Other support comes from Connecticut favorites, Hostage Calm who are using this show as a tour kick off for their summer long trek across the country. Reignition from Pennsylvania and Tabernackle from Rhode Island are opening the show.

Redscroll Records will have a 7" distro at this show.


June 26, 2010
6pm
$10

Wallingford Hungarian Club
147 Ward Street
Wallingford Connecticut

Trunks & Tales, Young Mountain, Tragwag, The Thin Heir , Enoughalready

Friday, June 25, 2010:


Location:
Lil Tommy J's Home for Lost Boys
20 Shelley St
Waterbury

6:00 PM

<a href="http://trunksandtales.bandcamp.com/album/standing-still-fast">Fifteen side effects, ten of which are death by Trunks &amp; Tales</a>

Young Mountain

The Thin Heir

Enoughalready

<a href="http://tragwag.bandcamp.com/album/live-from-the-fallout-shelter">Well There/Beauty Fades by That Really Awesome Guy With A Guitar</a>

New England DIY Fest 2 went down earlier this month. For anyone that didn't get to go, get a taste of what was missed at Lil Tommy J's on Friday, courtesy of Connecticut DIY.

Thursday, June 24, 2010

Show Review: Ted Leo and the Pharmacists & Screaming Females

Downtown Milford was bustling on the gorgeous evening of June 18th; sidewalks and restaurant patios were filled with people enjoying the sunshine in what few hours of the evening remained. The most exciting thing going on in Milford that night however, was actually taking place indoors, where Ted Leo and the Pharmacists and Screaming Females were performing at Daniel Street.


The show began with Screaming Females, a three-piece outfit from New Brunswick, New Jersey who play a mix of punk and rock’n’roll. Though the members of the band look as though they are barely out of high school, all three proved to be extremely talented at their instruments; the bassist and drummer provided driving and catchy riffs/beats while front woman Marissa supplied one amazing guitar solo after another while topping off their songs with impressively strong vocals. While her short stature and mop of brown hair covering her eyes may give her a somewhat timid appearance, she is not afraid to scream, and scream often. Screaming Females’ entire set was fast-paced, with only a short introduction by Marissa a few songs into the performance to say, “Hi, we’re Screaming Females, I have to tune my guitar,” and after quickly hitting one string, the band resumed playing. Screaming Females definitely left the audience blown away and wanting more, and despite recent van troubles, they certainly did not let that affect the mood of the concert.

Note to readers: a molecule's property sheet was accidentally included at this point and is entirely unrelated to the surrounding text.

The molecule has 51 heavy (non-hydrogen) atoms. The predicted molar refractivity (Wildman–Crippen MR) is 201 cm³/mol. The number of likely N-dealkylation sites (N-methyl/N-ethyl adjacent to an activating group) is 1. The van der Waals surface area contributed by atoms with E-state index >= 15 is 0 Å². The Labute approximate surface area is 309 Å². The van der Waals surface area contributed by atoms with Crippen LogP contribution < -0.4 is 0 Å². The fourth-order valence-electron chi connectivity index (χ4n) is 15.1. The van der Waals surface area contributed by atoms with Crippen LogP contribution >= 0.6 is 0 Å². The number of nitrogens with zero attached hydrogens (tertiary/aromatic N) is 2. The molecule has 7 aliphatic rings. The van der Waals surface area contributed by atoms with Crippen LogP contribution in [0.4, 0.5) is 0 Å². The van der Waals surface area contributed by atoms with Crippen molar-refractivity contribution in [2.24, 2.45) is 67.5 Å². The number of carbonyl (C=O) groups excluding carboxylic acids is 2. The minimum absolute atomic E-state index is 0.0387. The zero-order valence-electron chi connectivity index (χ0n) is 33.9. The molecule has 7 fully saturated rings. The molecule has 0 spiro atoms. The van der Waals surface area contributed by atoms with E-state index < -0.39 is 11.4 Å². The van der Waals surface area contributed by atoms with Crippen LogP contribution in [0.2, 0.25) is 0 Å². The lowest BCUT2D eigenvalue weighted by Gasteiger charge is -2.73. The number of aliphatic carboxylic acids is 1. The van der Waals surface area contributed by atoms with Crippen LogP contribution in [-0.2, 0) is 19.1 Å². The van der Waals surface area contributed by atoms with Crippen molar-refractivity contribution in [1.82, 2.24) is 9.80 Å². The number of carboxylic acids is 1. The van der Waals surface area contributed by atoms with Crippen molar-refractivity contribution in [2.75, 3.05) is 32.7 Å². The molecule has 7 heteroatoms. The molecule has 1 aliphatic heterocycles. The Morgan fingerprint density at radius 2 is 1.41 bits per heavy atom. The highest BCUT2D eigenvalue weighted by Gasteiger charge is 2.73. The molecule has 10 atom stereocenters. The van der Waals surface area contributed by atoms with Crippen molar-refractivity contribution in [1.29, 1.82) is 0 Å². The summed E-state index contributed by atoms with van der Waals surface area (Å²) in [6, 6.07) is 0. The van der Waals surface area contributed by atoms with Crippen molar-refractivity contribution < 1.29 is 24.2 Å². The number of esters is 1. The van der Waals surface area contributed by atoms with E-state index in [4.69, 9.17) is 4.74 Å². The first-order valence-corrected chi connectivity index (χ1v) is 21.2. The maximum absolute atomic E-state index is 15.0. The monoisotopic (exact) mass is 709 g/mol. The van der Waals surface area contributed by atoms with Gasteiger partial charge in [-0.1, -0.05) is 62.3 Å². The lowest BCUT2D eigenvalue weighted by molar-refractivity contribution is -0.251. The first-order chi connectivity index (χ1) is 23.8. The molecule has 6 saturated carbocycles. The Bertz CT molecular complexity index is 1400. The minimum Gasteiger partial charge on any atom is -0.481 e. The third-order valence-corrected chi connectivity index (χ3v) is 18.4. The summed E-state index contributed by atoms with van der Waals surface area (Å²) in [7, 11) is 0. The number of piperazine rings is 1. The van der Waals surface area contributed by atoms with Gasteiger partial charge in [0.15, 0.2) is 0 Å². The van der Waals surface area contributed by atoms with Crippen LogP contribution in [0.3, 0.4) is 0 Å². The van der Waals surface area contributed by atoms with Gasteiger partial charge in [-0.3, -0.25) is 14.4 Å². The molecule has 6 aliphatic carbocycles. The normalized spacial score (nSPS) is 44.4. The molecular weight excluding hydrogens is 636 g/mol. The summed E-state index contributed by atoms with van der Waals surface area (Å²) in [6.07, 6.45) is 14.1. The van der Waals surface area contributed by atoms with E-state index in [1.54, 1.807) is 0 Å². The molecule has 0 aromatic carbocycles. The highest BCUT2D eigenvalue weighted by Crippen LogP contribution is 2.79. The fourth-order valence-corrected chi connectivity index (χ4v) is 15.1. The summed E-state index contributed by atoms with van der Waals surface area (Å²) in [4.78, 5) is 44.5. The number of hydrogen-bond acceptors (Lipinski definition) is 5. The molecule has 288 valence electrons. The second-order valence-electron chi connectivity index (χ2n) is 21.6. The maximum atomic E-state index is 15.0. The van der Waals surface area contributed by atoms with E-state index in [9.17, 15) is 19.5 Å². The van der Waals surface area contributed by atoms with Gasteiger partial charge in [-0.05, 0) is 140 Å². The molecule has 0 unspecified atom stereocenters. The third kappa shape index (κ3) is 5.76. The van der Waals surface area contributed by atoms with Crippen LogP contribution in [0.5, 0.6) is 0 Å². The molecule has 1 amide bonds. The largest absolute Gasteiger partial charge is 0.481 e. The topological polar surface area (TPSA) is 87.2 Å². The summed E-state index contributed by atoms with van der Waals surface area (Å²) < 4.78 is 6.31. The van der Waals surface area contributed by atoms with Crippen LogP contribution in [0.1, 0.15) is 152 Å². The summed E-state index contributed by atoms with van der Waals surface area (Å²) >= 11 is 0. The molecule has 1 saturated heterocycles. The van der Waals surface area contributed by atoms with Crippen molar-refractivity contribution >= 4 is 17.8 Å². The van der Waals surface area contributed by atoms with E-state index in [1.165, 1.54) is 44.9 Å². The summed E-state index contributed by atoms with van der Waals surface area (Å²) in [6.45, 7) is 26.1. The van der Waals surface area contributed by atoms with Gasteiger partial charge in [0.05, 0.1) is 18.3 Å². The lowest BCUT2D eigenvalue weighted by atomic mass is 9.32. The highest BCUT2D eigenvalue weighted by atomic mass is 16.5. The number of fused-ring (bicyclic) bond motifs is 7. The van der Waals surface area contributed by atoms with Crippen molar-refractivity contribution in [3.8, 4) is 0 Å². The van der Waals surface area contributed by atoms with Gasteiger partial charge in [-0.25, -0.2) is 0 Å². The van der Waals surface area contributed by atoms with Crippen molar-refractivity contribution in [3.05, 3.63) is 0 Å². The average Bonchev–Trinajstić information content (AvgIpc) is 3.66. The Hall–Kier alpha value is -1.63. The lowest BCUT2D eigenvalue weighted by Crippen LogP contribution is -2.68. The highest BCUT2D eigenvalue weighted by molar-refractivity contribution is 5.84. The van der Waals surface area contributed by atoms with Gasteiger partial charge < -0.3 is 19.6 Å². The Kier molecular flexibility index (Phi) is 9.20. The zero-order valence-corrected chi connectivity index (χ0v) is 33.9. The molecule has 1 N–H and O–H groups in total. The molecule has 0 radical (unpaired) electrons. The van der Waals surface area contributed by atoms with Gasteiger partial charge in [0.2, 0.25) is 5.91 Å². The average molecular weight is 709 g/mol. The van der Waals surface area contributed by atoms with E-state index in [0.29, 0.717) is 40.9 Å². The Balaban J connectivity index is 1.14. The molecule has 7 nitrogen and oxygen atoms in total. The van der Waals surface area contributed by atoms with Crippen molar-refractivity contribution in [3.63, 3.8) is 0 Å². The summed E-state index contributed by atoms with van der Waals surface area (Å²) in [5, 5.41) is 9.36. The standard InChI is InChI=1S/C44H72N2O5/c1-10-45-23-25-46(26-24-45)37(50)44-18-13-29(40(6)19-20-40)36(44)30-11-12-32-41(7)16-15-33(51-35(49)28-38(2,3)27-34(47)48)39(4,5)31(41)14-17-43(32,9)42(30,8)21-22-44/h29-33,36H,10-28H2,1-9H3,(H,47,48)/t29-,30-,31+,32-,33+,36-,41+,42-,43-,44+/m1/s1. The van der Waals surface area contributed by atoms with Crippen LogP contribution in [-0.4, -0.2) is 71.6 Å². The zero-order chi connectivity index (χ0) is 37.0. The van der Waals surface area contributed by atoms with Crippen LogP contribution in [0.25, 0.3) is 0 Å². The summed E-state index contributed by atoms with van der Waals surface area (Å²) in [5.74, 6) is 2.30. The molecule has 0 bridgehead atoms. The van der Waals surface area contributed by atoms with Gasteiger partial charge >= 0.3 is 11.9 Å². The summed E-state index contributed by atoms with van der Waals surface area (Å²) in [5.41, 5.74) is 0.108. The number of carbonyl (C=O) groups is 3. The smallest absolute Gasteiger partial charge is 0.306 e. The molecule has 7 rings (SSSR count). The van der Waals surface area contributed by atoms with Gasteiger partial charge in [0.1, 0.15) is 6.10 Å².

After a quick set-up and sound check, headliners Ted Leo and the Pharmacists abruptly opened their set with “The Mighty Sparrow,” the first track off of their newest album The Brutalist Bricks, released earlier this year on Matador Records. The night was filled with good tunes and interesting stage banter, as Ted Leo and his band mates discussed where the word “soccer” comes from, poked jokes at each other, and addressed the idea of being called a “sell-out,” with frequent interjections from members of the audience. The band played several songs off of their new album, including “Even Heroes Have to Die,” “One Polaroid a Day,” and “Bottled Up in Cork,” which Ted announced they recently made a music video for, mixed in with older fan-favorites such as “Where Have All the Rude Boys Gone” and “Counting Down the Hours.” There wasn’t much motion going on in the audience aside from several bobbing heads and a few guys in the middle of the crowd dancing, likely a result of the band’s music being on the more mellow side of the punk rock spectrum, but that doesn’t mean people weren’t into the show; a quick look around the venue showed that virtually everyone in the building was singing along, whether they only knew a couple verses or they had every word to every song memorized. After playing for well over an hour, Ted returned to the stage for a much-desired encore, playing three songs solo before the rest of the band joined him partway through the fourth, and then dedicated their last song to the members of Screaming Females. The concert ended promptly around ten-o-clock, and though it was still early for a summer Friday night, the show appeared to have left everyone satisfied.